Katmai National Park’s celebration
Katmai National Park’s celebration

Move over, Shark Week; there’s a new species on the scene eager to pique everyone’s interest.
While sharks’ weeklong attention normally consists of hearing how lethal they are, Fat Bear Week removes the lethal nature of these fascinating critters and focuses on how fat these gorgeous creatures can get.
In southwest Alaska’s Katmai National Park’s and Preserve, which is home to an estimated 2,200 brown bears.
In 2014, the commemoration began as a single day.
“Everyone was really stunned by it,” Sara Wolman, Katmai Conservancy’s project and media manager, told USA TODAY. “In a world where we’re constantly dealing with issues like climate change, that really struck a chord with people.”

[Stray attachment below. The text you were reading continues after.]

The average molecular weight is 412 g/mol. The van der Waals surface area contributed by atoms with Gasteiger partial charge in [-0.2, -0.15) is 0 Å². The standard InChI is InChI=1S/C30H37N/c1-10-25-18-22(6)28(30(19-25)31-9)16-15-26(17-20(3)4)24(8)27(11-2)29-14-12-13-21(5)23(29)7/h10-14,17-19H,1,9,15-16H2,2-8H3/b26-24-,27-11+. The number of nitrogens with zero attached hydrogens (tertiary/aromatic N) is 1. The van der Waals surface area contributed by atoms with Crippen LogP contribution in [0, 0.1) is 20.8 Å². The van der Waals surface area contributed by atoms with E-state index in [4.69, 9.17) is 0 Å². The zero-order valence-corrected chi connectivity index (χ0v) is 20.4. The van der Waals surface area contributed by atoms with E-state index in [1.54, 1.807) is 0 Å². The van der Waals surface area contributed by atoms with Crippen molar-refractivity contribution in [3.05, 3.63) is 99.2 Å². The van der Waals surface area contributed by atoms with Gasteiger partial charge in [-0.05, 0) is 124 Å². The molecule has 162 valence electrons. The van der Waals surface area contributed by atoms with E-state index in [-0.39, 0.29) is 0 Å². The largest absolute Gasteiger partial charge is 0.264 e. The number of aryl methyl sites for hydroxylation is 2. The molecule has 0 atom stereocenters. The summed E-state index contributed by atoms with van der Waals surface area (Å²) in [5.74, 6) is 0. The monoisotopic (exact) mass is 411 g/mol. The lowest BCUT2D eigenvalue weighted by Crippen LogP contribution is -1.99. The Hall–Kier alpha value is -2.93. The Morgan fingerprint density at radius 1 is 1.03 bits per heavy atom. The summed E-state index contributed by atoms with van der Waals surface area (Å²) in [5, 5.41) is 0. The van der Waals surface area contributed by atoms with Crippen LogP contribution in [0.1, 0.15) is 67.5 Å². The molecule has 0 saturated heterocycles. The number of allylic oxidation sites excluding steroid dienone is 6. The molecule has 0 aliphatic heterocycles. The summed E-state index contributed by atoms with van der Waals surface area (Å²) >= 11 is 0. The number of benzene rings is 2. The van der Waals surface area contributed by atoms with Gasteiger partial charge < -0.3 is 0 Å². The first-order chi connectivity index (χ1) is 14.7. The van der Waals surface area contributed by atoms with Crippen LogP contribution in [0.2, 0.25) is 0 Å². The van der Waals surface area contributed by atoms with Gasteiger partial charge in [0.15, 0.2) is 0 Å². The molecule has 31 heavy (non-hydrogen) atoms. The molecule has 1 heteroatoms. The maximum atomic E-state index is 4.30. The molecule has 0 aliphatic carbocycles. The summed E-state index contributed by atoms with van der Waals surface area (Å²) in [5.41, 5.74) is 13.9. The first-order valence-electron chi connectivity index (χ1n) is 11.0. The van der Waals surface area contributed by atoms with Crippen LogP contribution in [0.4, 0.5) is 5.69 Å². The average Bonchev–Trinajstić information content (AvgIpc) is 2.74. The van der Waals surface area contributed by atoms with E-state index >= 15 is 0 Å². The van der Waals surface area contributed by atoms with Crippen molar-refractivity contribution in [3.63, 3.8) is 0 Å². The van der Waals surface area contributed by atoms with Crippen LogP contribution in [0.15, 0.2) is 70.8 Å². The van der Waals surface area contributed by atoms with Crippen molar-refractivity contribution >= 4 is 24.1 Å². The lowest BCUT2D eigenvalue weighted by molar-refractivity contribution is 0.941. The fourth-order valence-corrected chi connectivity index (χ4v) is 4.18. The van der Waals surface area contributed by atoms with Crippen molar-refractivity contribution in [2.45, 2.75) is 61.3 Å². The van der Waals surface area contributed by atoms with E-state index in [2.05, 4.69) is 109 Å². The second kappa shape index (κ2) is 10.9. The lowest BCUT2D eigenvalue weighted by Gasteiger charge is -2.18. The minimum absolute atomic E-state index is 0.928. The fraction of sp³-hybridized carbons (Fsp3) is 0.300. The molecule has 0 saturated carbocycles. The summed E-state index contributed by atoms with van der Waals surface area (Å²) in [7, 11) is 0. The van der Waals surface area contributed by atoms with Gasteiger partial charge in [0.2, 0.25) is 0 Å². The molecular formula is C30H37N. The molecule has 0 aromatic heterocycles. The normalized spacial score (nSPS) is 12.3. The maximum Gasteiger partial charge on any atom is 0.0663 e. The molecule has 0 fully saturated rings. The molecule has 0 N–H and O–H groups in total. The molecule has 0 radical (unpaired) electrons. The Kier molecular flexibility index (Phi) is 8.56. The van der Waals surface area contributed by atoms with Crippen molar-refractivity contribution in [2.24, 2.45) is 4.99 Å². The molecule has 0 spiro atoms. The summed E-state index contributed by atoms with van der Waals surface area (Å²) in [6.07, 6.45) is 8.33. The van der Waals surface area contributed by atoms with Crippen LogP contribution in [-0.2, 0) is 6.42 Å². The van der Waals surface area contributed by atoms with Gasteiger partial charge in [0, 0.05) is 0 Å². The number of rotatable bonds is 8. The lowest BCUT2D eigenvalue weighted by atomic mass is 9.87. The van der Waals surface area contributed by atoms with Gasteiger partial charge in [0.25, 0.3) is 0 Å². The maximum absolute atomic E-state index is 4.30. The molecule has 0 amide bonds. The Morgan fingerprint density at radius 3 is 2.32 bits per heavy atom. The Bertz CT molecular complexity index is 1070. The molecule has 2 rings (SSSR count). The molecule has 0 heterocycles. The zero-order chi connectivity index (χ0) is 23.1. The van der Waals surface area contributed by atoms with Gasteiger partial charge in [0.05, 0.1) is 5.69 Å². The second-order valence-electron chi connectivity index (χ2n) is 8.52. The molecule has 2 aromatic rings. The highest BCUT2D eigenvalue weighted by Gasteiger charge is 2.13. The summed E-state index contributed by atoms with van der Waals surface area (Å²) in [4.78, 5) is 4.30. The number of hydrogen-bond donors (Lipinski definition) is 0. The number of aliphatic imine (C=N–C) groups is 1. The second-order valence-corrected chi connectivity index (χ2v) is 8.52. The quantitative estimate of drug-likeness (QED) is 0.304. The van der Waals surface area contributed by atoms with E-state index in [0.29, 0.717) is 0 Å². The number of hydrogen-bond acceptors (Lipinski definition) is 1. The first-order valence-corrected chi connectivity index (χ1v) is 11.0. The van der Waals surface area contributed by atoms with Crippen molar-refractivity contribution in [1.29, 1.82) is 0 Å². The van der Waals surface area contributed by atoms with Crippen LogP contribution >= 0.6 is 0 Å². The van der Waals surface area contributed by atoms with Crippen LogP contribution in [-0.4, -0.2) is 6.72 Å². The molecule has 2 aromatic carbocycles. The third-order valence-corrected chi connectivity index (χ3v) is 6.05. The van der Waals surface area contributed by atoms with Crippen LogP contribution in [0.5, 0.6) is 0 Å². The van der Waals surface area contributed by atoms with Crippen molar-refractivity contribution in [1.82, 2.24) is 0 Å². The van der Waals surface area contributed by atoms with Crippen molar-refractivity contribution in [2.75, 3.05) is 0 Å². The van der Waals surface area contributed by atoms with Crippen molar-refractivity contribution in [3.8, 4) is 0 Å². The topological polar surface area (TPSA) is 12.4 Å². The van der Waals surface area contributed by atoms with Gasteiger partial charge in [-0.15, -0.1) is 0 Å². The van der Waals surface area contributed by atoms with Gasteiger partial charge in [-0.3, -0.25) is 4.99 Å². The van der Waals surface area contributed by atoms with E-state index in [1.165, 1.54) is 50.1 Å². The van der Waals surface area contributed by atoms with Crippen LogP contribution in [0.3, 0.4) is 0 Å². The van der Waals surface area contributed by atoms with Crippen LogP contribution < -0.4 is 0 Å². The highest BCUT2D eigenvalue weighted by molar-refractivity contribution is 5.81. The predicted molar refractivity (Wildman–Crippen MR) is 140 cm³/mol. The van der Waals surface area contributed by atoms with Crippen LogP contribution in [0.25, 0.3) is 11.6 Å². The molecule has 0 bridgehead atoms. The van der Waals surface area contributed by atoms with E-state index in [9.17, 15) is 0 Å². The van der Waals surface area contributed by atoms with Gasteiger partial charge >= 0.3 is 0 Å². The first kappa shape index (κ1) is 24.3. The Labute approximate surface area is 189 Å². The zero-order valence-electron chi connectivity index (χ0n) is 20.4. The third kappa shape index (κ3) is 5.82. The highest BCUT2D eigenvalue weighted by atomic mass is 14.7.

According to Cheryl Spencer, a park ranger, over 650,000 people voted for their favourite bear in the competition last year, and Katmai National Park’s officials expect a lot more ballots to be cast this time around, granting one lucky bear wonderful acclaim.

While the contest may appear to be fat-shaming these bears, it is necessary for them to acquire weight. Hibernation means these bears won’t be feeding for a time as winter approaches.

“They’ve been attempting to get fat all summer,” Wolman added.

Spencer stated that because bears lose around a third of their total weight while hibernating, gaining weight is crucial to their survival.


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